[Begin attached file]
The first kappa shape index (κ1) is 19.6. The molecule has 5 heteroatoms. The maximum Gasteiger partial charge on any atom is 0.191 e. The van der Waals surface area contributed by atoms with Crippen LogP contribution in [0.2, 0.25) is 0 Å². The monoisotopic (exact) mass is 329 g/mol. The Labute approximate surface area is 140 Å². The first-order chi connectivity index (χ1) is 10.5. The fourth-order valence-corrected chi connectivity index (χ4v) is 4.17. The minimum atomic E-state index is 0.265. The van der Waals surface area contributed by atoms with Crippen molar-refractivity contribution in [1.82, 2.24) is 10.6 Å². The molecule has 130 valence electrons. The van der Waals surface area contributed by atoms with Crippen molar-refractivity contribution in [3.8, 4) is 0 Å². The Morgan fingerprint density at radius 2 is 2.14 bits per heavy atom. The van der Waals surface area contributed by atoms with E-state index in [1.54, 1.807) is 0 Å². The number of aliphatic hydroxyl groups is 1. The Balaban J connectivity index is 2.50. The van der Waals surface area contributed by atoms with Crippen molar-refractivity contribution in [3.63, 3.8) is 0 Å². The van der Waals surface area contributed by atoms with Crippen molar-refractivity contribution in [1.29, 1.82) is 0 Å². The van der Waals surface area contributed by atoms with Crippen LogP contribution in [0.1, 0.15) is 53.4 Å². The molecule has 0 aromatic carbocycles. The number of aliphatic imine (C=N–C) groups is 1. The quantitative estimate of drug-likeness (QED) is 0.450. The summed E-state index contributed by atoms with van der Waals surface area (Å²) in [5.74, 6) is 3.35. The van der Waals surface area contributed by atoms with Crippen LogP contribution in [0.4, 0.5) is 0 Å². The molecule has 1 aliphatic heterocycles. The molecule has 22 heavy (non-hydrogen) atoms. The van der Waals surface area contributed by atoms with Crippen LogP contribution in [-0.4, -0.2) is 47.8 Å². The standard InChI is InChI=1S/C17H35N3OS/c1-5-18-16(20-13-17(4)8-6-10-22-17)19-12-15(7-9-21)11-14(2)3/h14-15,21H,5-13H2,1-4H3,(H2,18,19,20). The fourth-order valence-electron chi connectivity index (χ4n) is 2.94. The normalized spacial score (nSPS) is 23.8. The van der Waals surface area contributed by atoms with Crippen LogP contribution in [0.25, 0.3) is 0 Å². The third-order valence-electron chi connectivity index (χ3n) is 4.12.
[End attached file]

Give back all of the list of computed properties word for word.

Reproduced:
The first kappa shape index (κ1) is 19.6. The molecule has 5 heteroatoms. The maximum Gasteiger partial charge on any atom is 0.191 e. The van der Waals surface area contributed by atoms with Crippen LogP contribution in [0.2, 0.25) is 0 Å². The monoisotopic (exact) mass is 329 g/mol. The Labute approximate surface area is 140 Å². The first-order chi connectivity index (χ1) is 10.5. The fourth-order valence-corrected chi connectivity index (χ4v) is 4.17. The minimum atomic E-state index is 0.265. The van der Waals surface area contributed by atoms with Crippen molar-refractivity contribution in [1.82, 2.24) is 10.6 Å². The molecule has 130 valence electrons. The van der Waals surface area contributed by atoms with Crippen molar-refractivity contribution in [3.8, 4) is 0 Å². The Morgan fingerprint density at radius 2 is 2.14 bits per heavy atom. The van der Waals surface area contributed by atoms with E-state index in [1.54, 1.807) is 0 Å². The number of aliphatic hydroxyl groups is 1. The Balaban J connectivity index is 2.50. The van der Waals surface area contributed by atoms with Crippen molar-refractivity contribution in [3.63, 3.8) is 0 Å². The van der Waals surface area contributed by atoms with Crippen molar-refractivity contribution in [1.29, 1.82) is 0 Å². The van der Waals surface area contributed by atoms with Crippen LogP contribution in [0.1, 0.15) is 53.4 Å². The molecule has 0 aromatic carbocycles. The number of aliphatic imine (C=N–C) groups is 1. The quantitative estimate of drug-likeness (QED) is 0.450. The summed E-state index contributed by atoms with van der Waals surface area (Å²) in [5.74, 6) is 3.35. The van der Waals surface area contributed by atoms with Crippen LogP contribution in [0.4, 0.5) is 0 Å². The molecule has 1 aliphatic heterocycles. The molecule has 22 heavy (non-hydrogen) atoms. The van der Waals surface area contributed by atoms with Crippen LogP contribution in [-0.4, -0.2) is 47.8 Å². The standard InChI is InChI=1S/C17H35N3OS/c1-5-18-16(20-13-17(4)8-6-10-22-17)19-12-15(7-9-21)11-14(2)3/h14-15,21H,5-13H2,1-4H3,(H2,18,19,20). The fourth-order valence-electron chi connectivity index (χ4n) is 2.94. The normalized spacial score (nSPS) is 23.8. The van der Waals surface area contributed by atoms with Crippen LogP contribution in [0.25, 0.3) is 0 Å². The third-order valence-electron chi connectivity index (χ3n) is 4.12.